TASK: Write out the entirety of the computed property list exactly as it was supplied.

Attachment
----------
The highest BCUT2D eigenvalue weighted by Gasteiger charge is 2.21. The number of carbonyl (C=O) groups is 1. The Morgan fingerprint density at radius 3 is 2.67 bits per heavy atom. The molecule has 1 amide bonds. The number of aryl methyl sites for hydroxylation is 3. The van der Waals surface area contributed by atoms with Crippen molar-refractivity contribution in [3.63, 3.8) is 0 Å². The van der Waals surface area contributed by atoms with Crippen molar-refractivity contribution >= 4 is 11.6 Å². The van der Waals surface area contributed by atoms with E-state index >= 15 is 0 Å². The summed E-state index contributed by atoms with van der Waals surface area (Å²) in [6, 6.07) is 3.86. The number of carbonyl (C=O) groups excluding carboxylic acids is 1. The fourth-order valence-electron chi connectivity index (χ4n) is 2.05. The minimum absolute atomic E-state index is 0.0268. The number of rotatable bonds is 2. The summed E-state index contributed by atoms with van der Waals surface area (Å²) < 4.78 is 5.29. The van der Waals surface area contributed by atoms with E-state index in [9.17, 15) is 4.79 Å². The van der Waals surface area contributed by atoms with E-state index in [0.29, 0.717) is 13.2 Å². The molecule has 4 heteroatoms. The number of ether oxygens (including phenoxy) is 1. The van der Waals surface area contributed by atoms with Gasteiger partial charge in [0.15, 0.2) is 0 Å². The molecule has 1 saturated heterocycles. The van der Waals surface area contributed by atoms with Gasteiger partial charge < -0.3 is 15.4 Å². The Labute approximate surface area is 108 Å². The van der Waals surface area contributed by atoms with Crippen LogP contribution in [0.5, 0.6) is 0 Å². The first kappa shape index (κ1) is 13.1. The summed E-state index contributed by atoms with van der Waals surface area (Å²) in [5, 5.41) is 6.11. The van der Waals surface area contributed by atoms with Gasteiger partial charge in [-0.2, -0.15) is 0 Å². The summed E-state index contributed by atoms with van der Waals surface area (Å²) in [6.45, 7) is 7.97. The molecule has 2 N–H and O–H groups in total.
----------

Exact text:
The highest BCUT2D eigenvalue weighted by Gasteiger charge is 2.21. The number of carbonyl (C=O) groups is 1. The Morgan fingerprint density at radius 3 is 2.67 bits per heavy atom. The molecule has 1 amide bonds. The number of aryl methyl sites for hydroxylation is 3. The van der Waals surface area contributed by atoms with Crippen molar-refractivity contribution in [3.63, 3.8) is 0 Å². The van der Waals surface area contributed by atoms with Crippen molar-refractivity contribution >= 4 is 11.6 Å². The van der Waals surface area contributed by atoms with E-state index >= 15 is 0 Å². The summed E-state index contributed by atoms with van der Waals surface area (Å²) in [6, 6.07) is 3.86. The number of carbonyl (C=O) groups excluding carboxylic acids is 1. The fourth-order valence-electron chi connectivity index (χ4n) is 2.05. The minimum absolute atomic E-state index is 0.0268. The number of rotatable bonds is 2. The summed E-state index contributed by atoms with van der Waals surface area (Å²) < 4.78 is 5.29. The van der Waals surface area contributed by atoms with E-state index in [9.17, 15) is 4.79 Å². The van der Waals surface area contributed by atoms with E-state index in [0.29, 0.717) is 13.2 Å². The molecule has 4 heteroatoms. The number of ether oxygens (including phenoxy) is 1. The van der Waals surface area contributed by atoms with Gasteiger partial charge in [0.15, 0.2) is 0 Å². The molecule has 1 saturated heterocycles. The van der Waals surface area contributed by atoms with Gasteiger partial charge < -0.3 is 15.4 Å². The Labute approximate surface area is 108 Å². The van der Waals surface area contributed by atoms with Crippen LogP contribution in [0.5, 0.6) is 0 Å². The first kappa shape index (κ1) is 13.1. The summed E-state index contributed by atoms with van der Waals surface area (Å²) in [5, 5.41) is 6.11. The van der Waals surface area contributed by atoms with Gasteiger partial charge in [-0.2, -0.15) is 0 Å². The summed E-state index contributed by atoms with van der Waals surface area (Å²) in [6.45, 7) is 7.97. The molecule has 2 N–H and O–H groups in total.